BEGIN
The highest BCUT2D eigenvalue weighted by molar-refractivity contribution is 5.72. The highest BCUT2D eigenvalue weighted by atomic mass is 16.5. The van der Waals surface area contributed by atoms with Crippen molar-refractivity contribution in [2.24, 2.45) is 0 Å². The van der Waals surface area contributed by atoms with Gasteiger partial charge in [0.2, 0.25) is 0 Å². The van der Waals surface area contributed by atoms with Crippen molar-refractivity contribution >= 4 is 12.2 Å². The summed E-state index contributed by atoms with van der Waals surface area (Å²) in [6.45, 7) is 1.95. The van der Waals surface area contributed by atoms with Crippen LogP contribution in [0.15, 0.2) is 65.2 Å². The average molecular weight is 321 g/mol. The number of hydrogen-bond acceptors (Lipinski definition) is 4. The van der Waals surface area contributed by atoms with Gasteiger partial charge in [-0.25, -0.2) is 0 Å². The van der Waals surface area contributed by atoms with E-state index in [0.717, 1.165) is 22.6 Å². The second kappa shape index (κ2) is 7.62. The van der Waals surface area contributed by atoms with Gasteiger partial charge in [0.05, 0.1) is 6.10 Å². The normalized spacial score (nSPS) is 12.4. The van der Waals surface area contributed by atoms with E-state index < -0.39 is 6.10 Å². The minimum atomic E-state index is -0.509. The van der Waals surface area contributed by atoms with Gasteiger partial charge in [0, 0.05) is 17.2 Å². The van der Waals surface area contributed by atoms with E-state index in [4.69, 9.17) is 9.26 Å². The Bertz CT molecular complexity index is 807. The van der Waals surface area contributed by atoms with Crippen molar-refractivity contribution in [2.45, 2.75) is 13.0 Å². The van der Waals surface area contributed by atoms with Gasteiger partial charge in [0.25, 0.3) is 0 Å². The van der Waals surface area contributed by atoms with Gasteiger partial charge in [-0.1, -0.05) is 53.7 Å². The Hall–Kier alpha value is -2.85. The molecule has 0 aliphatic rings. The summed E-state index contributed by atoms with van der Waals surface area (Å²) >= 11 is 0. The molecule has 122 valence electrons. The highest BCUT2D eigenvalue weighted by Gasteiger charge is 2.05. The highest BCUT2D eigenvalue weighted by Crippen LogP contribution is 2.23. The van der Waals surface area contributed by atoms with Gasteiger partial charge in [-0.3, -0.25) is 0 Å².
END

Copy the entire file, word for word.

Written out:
The highest BCUT2D eigenvalue weighted by molar-refractivity contribution is 5.72. The highest BCUT2D eigenvalue weighted by atomic mass is 16.5. The van der Waals surface area contributed by atoms with Crippen molar-refractivity contribution in [2.24, 2.45) is 0 Å². The van der Waals surface area contributed by atoms with Gasteiger partial charge in [0.2, 0.25) is 0 Å². The van der Waals surface area contributed by atoms with Crippen molar-refractivity contribution >= 4 is 12.2 Å². The summed E-state index contributed by atoms with van der Waals surface area (Å²) in [6.45, 7) is 1.95. The van der Waals surface area contributed by atoms with Crippen LogP contribution in [0.15, 0.2) is 65.2 Å². The average molecular weight is 321 g/mol. The number of hydrogen-bond acceptors (Lipinski definition) is 4. The van der Waals surface area contributed by atoms with Gasteiger partial charge in [-0.25, -0.2) is 0 Å². The van der Waals surface area contributed by atoms with E-state index in [0.717, 1.165) is 22.6 Å². The second kappa shape index (κ2) is 7.62. The van der Waals surface area contributed by atoms with Gasteiger partial charge in [0.05, 0.1) is 6.10 Å². The normalized spacial score (nSPS) is 12.4. The van der Waals surface area contributed by atoms with E-state index < -0.39 is 6.10 Å². The minimum atomic E-state index is -0.509. The van der Waals surface area contributed by atoms with Gasteiger partial charge in [0, 0.05) is 17.2 Å². The van der Waals surface area contributed by atoms with E-state index in [4.69, 9.17) is 9.26 Å². The Bertz CT molecular complexity index is 807. The van der Waals surface area contributed by atoms with Crippen molar-refractivity contribution in [2.45, 2.75) is 13.0 Å². The van der Waals surface area contributed by atoms with Gasteiger partial charge in [0.25, 0.3) is 0 Å². The van der Waals surface area contributed by atoms with Gasteiger partial charge in [-0.1, -0.05) is 53.7 Å². The Hall–Kier alpha value is -2.85. The molecule has 0 aliphatic rings. The summed E-state index contributed by atoms with van der Waals surface area (Å²) >= 11 is 0. The molecule has 122 valence electrons. The highest BCUT2D eigenvalue weighted by Gasteiger charge is 2.05. The highest BCUT2D eigenvalue weighted by Crippen LogP contribution is 2.23. The van der Waals surface area contributed by atoms with Gasteiger partial charge in [-0.3, -0.25) is 0 Å².